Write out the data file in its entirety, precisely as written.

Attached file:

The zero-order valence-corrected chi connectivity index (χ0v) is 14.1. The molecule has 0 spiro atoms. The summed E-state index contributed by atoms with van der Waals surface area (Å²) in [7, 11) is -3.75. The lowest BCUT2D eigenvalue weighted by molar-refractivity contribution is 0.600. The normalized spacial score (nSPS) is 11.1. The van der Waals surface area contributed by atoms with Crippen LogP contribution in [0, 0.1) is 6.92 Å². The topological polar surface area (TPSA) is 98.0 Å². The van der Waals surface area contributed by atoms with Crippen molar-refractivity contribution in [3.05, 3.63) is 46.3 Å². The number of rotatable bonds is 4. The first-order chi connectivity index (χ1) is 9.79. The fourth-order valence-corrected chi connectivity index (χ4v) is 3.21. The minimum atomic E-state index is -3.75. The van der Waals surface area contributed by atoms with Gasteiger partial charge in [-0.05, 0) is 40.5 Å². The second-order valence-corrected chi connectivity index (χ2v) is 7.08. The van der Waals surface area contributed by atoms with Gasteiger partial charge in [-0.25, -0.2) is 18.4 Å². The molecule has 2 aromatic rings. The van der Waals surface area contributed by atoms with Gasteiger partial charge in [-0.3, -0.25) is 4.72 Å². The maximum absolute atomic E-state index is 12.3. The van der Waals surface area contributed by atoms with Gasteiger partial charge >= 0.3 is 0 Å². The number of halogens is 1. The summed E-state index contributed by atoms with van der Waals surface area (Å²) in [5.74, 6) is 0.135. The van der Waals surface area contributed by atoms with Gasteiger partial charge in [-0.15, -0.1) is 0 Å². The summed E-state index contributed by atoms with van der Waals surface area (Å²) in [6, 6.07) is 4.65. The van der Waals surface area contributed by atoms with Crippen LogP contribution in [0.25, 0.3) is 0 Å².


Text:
The zero-order valence-corrected chi connectivity index (χ0v) is 14.1. The molecule has 0 spiro atoms. The summed E-state index contributed by atoms with van der Waals surface area (Å²) in [7, 11) is -3.75. The lowest BCUT2D eigenvalue weighted by molar-refractivity contribution is 0.600. The normalized spacial score (nSPS) is 11.1. The van der Waals surface area contributed by atoms with Crippen LogP contribution in [0, 0.1) is 6.92 Å². The topological polar surface area (TPSA) is 98.0 Å². The van der Waals surface area contributed by atoms with Crippen molar-refractivity contribution in [3.05, 3.63) is 46.3 Å². The number of rotatable bonds is 4. The first-order chi connectivity index (χ1) is 9.79. The fourth-order valence-corrected chi connectivity index (χ4v) is 3.21. The minimum atomic E-state index is -3.75. The van der Waals surface area contributed by atoms with Gasteiger partial charge in [-0.05, 0) is 40.5 Å². The second-order valence-corrected chi connectivity index (χ2v) is 7.08. The van der Waals surface area contributed by atoms with Gasteiger partial charge in [-0.25, -0.2) is 18.4 Å². The molecule has 2 aromatic rings. The van der Waals surface area contributed by atoms with Gasteiger partial charge in [-0.3, -0.25) is 4.72 Å². The maximum absolute atomic E-state index is 12.3. The van der Waals surface area contributed by atoms with Gasteiger partial charge >= 0.3 is 0 Å². The number of halogens is 1. The summed E-state index contributed by atoms with van der Waals surface area (Å²) in [5.74, 6) is 0.135. The van der Waals surface area contributed by atoms with Gasteiger partial charge in [-0.15, -0.1) is 0 Å². The summed E-state index contributed by atoms with van der Waals surface area (Å²) in [6, 6.07) is 4.65. The van der Waals surface area contributed by atoms with Crippen LogP contribution in [0.25, 0.3) is 0 Å².